Fernando Alonso, Aston Martin, Miami International Autodrome, 2023

F1’s growing popularity in America a factor in Honda’s 2026 return

Formula 1

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Honda says Formula 1’s growing popularity in North America is part of the reason why the brand chose to return to the series.

The United States is Honda’s biggest market for road car sales. F1 will race in North America five times this year, with three events in the USA, all of which are contracted to feature on the calendar for at least the next two seasons.

During Honda’s previous F1 involvements as power unit provider to McLaren, AlphaTauri and then Red Bull, there was limited marketing potential for its activities in such a key market as the USA. But that has changed as the sport’s popularity has grown under American owners Liberty Media.

F1’s growing presence in the USA has been helped by Netflix’s Drive to Survive series, interest in which grew during the Covid-19 pandemic. Koji Watanabe, president of Honda Racing Corporation, said it was “difficult” to say how influential F1’s North American popularity has been on Honda’s return, but confirmed “it was one of the factors which led to this decision” and their presence in F1 will complement their other American racing activities.

“The major reason for this decision is that our direction and the F1 regulation direction were in sync,” said Watanabe. “We thought that in the age of electrification, this will be very meaningful for us to participate in F1.

“The United States popularity was part of the reasons. And of course, we’re doing other racing activities in the US, and we want to strike a balance so as to contribute to motorsports development, and ultimately contribute to the car industry’s development.”

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Honda Performance Development, a performance subsidiary of the American arm of Honda, is already heavily involved in motorsport but has never been engaged in F1 and will not be part of the future project with Aston Martin. HPD’s two highest profile racing programmes at present are a hypercar built to compete in IMSA’s top GTP class and a supply of twin-turbocharged 2.2-litre V6 engines to more than half of IndyCar’s grid. Tests are already underway by HPD for the hybrid engines being introduced to IndyCar next year.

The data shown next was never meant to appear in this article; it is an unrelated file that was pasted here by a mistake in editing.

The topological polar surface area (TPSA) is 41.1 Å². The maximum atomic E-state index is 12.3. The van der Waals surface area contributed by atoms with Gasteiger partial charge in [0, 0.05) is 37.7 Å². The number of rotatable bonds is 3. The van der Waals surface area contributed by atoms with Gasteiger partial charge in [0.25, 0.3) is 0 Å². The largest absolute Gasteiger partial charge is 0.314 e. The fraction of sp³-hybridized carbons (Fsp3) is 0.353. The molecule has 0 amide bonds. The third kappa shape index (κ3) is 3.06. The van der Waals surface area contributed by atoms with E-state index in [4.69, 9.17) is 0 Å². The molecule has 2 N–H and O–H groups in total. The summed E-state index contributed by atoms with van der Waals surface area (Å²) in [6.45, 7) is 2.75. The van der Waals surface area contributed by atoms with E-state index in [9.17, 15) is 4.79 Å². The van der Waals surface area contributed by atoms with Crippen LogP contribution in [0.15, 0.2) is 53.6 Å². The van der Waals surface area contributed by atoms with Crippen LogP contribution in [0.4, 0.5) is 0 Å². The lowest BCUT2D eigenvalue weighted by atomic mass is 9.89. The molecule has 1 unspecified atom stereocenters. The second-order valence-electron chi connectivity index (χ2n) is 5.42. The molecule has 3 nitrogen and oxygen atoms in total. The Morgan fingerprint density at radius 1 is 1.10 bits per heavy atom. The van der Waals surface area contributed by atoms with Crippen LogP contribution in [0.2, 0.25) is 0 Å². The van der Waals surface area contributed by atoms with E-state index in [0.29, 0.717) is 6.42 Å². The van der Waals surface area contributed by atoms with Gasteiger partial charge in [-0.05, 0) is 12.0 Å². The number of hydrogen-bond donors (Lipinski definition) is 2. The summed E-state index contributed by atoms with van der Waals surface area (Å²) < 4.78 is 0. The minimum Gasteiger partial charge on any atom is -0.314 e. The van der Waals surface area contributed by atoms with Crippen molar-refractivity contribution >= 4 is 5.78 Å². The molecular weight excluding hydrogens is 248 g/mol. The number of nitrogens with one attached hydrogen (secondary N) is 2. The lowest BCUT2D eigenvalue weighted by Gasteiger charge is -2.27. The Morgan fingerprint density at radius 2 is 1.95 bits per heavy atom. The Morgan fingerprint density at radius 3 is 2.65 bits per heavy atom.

“Talking about the changes from the past, as you know, in North America, F1 is becoming more and more popular. It’s quite popular these days,” Watanabe explained.

“In the past, the United States, they didn’t show that much interest in F1. And I think therefore that was the reason we did not focus that much on branding and marketing, because the US is our major market. But looking at the trend now, our racing in F1 can be maximised in branding and marketing.”

Honda’s Global CEO Toshihiro Mibe said he expects the brand to do a better job of marketing its presence in F1 when it teams up with Aston Martin. “We have to work on motorsports activities to try to enhance our brand,” said Mibe. “I think that is important.

“We are still not sufficiently addressing this need. But Aston Martin, we will consult with them and together try to make it so that our F1 activities can contribute to marketing.”

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Author information

Ida Wood
Often found in junior single-seater paddocks around Europe doing journalism and television commentary, or dabbling in teaching photography back in the UK. Currently based...

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5 comments on “F1’s growing popularity in America a factor in Honda’s 2026 return”

  1. Proesterchen_nli
    25th May 2023, 9:16

    What return?

    How can we miss them if they didn’t go away?

    1. Does the Honda name appear on the Red Bull car?
      Kinda crazy they removed the Honda name from the fear wing just as they started winning

      1. Yes, it does. While Honda temporarily went with branding their PUs HRC on the car, they’ve been back to the full “HONDA” since the 2022 Japanese Grand Prix:


  2. I don’t understand the Japanese… hastily leaving F1 and changing their minds just 1-2 years later.
    The justification is even more ludicrous, F1 popularity in USA was already growing when they decided to leave.
    Maybe there was a different top management at Honda, but I’m baffled.

  3. I’s such a shame that so many things revolve around the US. But that may not last much longer.

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